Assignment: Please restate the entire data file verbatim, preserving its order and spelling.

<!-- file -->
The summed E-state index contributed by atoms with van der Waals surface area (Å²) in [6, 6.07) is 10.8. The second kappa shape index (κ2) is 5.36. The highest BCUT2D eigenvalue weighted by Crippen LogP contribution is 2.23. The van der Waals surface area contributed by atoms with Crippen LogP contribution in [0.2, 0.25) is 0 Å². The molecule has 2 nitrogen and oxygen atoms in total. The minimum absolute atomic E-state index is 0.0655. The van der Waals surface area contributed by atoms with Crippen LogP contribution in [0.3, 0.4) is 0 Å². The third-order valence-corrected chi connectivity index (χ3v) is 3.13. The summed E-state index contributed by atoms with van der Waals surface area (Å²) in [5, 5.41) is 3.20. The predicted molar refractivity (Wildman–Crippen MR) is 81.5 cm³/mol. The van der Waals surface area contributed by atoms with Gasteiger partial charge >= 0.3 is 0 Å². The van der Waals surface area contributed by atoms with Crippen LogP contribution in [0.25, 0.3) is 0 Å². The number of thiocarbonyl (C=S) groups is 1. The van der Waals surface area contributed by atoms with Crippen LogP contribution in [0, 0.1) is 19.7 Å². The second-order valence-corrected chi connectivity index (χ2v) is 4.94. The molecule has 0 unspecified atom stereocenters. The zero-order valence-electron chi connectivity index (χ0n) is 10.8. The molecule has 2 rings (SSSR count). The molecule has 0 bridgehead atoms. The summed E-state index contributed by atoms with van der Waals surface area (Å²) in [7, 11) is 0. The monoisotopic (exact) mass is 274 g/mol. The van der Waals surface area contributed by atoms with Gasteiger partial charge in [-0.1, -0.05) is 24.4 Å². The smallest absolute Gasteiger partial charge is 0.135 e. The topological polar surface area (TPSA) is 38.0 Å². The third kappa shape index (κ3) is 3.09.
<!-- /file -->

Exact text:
The summed E-state index contributed by atoms with van der Waals surface area (Å²) in [6, 6.07) is 10.8. The second kappa shape index (κ2) is 5.36. The highest BCUT2D eigenvalue weighted by Crippen LogP contribution is 2.23. The van der Waals surface area contributed by atoms with Crippen LogP contribution in [0.2, 0.25) is 0 Å². The molecule has 2 nitrogen and oxygen atoms in total. The minimum absolute atomic E-state index is 0.0655. The van der Waals surface area contributed by atoms with Crippen LogP contribution in [0.3, 0.4) is 0 Å². The third-order valence-corrected chi connectivity index (χ3v) is 3.13. The summed E-state index contributed by atoms with van der Waals surface area (Å²) in [5, 5.41) is 3.20. The predicted molar refractivity (Wildman–Crippen MR) is 81.5 cm³/mol. The van der Waals surface area contributed by atoms with Gasteiger partial charge >= 0.3 is 0 Å². The van der Waals surface area contributed by atoms with Crippen LogP contribution in [0.25, 0.3) is 0 Å². The number of thiocarbonyl (C=S) groups is 1. The van der Waals surface area contributed by atoms with Crippen LogP contribution in [0, 0.1) is 19.7 Å². The second-order valence-corrected chi connectivity index (χ2v) is 4.94. The molecule has 0 unspecified atom stereocenters. The zero-order valence-electron chi connectivity index (χ0n) is 10.8. The molecule has 2 rings (SSSR count). The molecule has 0 bridgehead atoms. The summed E-state index contributed by atoms with van der Waals surface area (Å²) in [7, 11) is 0. The monoisotopic (exact) mass is 274 g/mol. The van der Waals surface area contributed by atoms with Gasteiger partial charge in [-0.1, -0.05) is 24.4 Å². The smallest absolute Gasteiger partial charge is 0.135 e. The topological polar surface area (TPSA) is 38.0 Å². The third kappa shape index (κ3) is 3.09.